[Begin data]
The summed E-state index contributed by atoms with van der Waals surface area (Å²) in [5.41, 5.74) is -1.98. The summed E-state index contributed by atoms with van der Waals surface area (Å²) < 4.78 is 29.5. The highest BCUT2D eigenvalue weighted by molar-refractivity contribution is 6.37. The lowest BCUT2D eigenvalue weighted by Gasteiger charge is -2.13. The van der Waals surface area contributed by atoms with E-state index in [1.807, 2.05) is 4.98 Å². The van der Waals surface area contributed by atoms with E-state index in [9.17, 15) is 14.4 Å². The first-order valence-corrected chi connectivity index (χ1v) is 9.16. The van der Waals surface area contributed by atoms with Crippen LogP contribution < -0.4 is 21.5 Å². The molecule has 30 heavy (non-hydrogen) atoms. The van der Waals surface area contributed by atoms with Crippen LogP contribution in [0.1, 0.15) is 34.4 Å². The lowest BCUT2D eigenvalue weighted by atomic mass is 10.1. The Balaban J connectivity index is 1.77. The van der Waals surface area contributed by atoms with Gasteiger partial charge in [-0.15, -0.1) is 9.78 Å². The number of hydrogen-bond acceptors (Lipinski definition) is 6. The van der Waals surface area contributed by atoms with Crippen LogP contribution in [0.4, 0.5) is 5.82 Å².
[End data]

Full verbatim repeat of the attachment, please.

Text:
The summed E-state index contributed by atoms with van der Waals surface area (Å²) in [5.41, 5.74) is -1.98. The summed E-state index contributed by atoms with van der Waals surface area (Å²) < 4.78 is 29.5. The highest BCUT2D eigenvalue weighted by molar-refractivity contribution is 6.37. The lowest BCUT2D eigenvalue weighted by Gasteiger charge is -2.13. The van der Waals surface area contributed by atoms with E-state index in [1.807, 2.05) is 4.98 Å². The van der Waals surface area contributed by atoms with E-state index in [9.17, 15) is 14.4 Å². The first-order valence-corrected chi connectivity index (χ1v) is 9.16. The van der Waals surface area contributed by atoms with Crippen LogP contribution < -0.4 is 21.5 Å². The molecule has 30 heavy (non-hydrogen) atoms. The van der Waals surface area contributed by atoms with Crippen LogP contribution in [0.1, 0.15) is 34.4 Å². The lowest BCUT2D eigenvalue weighted by atomic mass is 10.1. The Balaban J connectivity index is 1.77. The van der Waals surface area contributed by atoms with Gasteiger partial charge in [-0.15, -0.1) is 9.78 Å². The number of hydrogen-bond acceptors (Lipinski definition) is 6. The van der Waals surface area contributed by atoms with Crippen LogP contribution in [0.4, 0.5) is 5.82 Å².